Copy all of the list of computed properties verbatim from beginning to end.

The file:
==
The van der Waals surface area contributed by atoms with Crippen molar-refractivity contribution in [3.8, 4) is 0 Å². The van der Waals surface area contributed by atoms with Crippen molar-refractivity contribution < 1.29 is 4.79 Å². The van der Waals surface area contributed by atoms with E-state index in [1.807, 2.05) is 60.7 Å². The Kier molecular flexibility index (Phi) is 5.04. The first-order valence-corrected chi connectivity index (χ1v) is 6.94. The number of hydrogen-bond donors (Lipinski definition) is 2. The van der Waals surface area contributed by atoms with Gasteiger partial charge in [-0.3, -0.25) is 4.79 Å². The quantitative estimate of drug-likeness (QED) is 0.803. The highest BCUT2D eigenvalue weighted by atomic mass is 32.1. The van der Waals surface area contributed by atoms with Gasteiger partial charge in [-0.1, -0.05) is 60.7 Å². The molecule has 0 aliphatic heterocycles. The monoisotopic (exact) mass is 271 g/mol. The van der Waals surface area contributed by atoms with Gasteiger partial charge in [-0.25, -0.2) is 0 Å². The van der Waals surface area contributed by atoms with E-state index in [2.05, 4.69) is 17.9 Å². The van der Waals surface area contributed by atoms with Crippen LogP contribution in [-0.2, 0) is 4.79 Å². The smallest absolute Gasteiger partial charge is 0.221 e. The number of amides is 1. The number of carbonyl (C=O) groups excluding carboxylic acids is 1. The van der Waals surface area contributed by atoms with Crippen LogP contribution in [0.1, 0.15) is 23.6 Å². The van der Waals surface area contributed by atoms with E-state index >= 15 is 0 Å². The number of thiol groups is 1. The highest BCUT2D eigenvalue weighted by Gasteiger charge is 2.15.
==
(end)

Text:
The van der Waals surface area contributed by atoms with Crippen molar-refractivity contribution in [3.8, 4) is 0 Å². The van der Waals surface area contributed by atoms with Crippen molar-refractivity contribution < 1.29 is 4.79 Å². The van der Waals surface area contributed by atoms with E-state index in [1.807, 2.05) is 60.7 Å². The Kier molecular flexibility index (Phi) is 5.04. The first-order valence-corrected chi connectivity index (χ1v) is 6.94. The number of hydrogen-bond donors (Lipinski definition) is 2. The van der Waals surface area contributed by atoms with Gasteiger partial charge in [-0.3, -0.25) is 4.79 Å². The quantitative estimate of drug-likeness (QED) is 0.803. The highest BCUT2D eigenvalue weighted by atomic mass is 32.1. The van der Waals surface area contributed by atoms with Gasteiger partial charge in [-0.1, -0.05) is 60.7 Å². The molecule has 0 aliphatic heterocycles. The monoisotopic (exact) mass is 271 g/mol. The van der Waals surface area contributed by atoms with Gasteiger partial charge in [-0.25, -0.2) is 0 Å². The van der Waals surface area contributed by atoms with E-state index in [2.05, 4.69) is 17.9 Å². The van der Waals surface area contributed by atoms with Crippen LogP contribution in [-0.2, 0) is 4.79 Å². The smallest absolute Gasteiger partial charge is 0.221 e. The number of amides is 1. The number of carbonyl (C=O) groups excluding carboxylic acids is 1. The van der Waals surface area contributed by atoms with Crippen LogP contribution in [0.1, 0.15) is 23.6 Å². The van der Waals surface area contributed by atoms with E-state index >= 15 is 0 Å². The number of thiol groups is 1. The highest BCUT2D eigenvalue weighted by Gasteiger charge is 2.15.